Markets were volatile as big swings in expectations around Federal Reserve (Fed) policy dominated stock and bond returns for the quarter.
After a strong January, markets were whipsawed in February and March, first impacted by data showing persistent inflation and a hot jobs market, which led to expectations for more Fed tightening and higher rates. That narrative changed as higher rates created credit concerns and banking stress, which manifested later in the quarter.
Quarter in Review
Despite turmoil in the banking sector and elevated rate volatility, the broad stock indexes ended the quarter higher with the Dow Jones Industrial Average (DJIA), the S&P 500 and the NASDAQ composite up 0.9%, 7.5% and 17%, respectively. Bonds also ended higher in price, lower in yield, with the Bloomberg US Aggregate Bond index posting a 2.96% return.
A stock rally early in Q1 fueled by hopes of a Fed pause proved short-lived, with hotter-than-expected inflation and strong payroll data.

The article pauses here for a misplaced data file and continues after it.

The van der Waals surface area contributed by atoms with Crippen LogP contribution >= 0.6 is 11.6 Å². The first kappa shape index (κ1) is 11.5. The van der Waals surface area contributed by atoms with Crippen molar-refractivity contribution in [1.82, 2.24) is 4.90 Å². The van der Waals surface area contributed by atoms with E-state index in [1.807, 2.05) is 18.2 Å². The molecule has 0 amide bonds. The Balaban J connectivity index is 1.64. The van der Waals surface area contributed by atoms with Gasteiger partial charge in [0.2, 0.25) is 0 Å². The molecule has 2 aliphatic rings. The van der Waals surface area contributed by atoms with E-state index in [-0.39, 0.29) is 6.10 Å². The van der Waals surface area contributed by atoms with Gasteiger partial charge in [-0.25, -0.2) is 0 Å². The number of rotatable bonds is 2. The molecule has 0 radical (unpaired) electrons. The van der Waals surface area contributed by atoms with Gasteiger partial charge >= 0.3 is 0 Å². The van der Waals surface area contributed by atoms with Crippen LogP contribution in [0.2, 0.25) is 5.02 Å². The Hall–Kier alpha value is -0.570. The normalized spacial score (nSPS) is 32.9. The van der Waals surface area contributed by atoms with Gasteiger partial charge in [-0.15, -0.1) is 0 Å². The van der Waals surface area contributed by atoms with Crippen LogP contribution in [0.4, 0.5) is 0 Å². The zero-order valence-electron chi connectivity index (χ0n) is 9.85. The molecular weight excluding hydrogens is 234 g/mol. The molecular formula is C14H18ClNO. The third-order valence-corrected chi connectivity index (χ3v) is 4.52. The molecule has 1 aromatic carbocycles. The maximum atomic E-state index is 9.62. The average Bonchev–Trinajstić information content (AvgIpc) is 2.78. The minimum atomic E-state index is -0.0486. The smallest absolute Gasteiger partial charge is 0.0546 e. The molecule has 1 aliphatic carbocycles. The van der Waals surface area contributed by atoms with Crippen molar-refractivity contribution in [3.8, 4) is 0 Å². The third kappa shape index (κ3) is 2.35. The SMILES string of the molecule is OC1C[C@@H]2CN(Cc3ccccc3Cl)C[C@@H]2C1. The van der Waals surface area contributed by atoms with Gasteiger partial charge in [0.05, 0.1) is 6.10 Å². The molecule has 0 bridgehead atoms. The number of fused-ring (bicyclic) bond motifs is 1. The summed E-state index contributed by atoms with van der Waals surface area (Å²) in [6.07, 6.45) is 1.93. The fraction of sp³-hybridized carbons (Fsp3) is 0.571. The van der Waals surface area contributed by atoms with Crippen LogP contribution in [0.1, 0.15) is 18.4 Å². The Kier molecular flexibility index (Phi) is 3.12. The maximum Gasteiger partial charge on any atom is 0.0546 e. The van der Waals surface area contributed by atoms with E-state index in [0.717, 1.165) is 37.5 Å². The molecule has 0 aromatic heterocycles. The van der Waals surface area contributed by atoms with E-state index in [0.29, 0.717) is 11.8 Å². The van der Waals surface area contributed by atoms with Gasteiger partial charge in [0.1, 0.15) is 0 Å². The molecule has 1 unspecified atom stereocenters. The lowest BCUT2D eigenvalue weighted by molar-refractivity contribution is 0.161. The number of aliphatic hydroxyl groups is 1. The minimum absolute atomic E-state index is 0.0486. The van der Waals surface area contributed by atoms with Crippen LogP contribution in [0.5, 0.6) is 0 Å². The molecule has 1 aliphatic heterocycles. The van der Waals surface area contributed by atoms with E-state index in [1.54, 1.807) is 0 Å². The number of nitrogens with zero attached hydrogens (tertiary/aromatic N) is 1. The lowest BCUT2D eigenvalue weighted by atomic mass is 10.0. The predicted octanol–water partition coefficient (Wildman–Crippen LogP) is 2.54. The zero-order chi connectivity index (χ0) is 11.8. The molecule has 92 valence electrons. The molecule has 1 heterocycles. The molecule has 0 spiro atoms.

Inflation, Jobs, and the Banking System
The Fed’s preferred measure of price inflation, the personal consumption expenditure (PCE) index climbed in January and came in ahead of Wall Street expectations. Though down from its peak in June of 2022, the 4.7% year-over-year read was still notably above the Fed’s longer-run objective of 2%.
The January jobs report also exceeded expectations with nonfarm payrolls increasing by 517,000, far higher than the 187,000 the market had estimated. The unemployment rate fell to 3.4% versus the estimate for 3.6%, the lowest jobless level since May 1969.
Following these two reports, Federal Reserve Chairman Jerome Powell rocked markets with his semiannual testimony before the Senate Banking Committee March 7, 2023, when he stated that the Fed would likely need to raise interest rates more than expected due to strong data and was prepared to move in larger steps if the totality of incoming information suggested tougher measures would be needed to control inflation.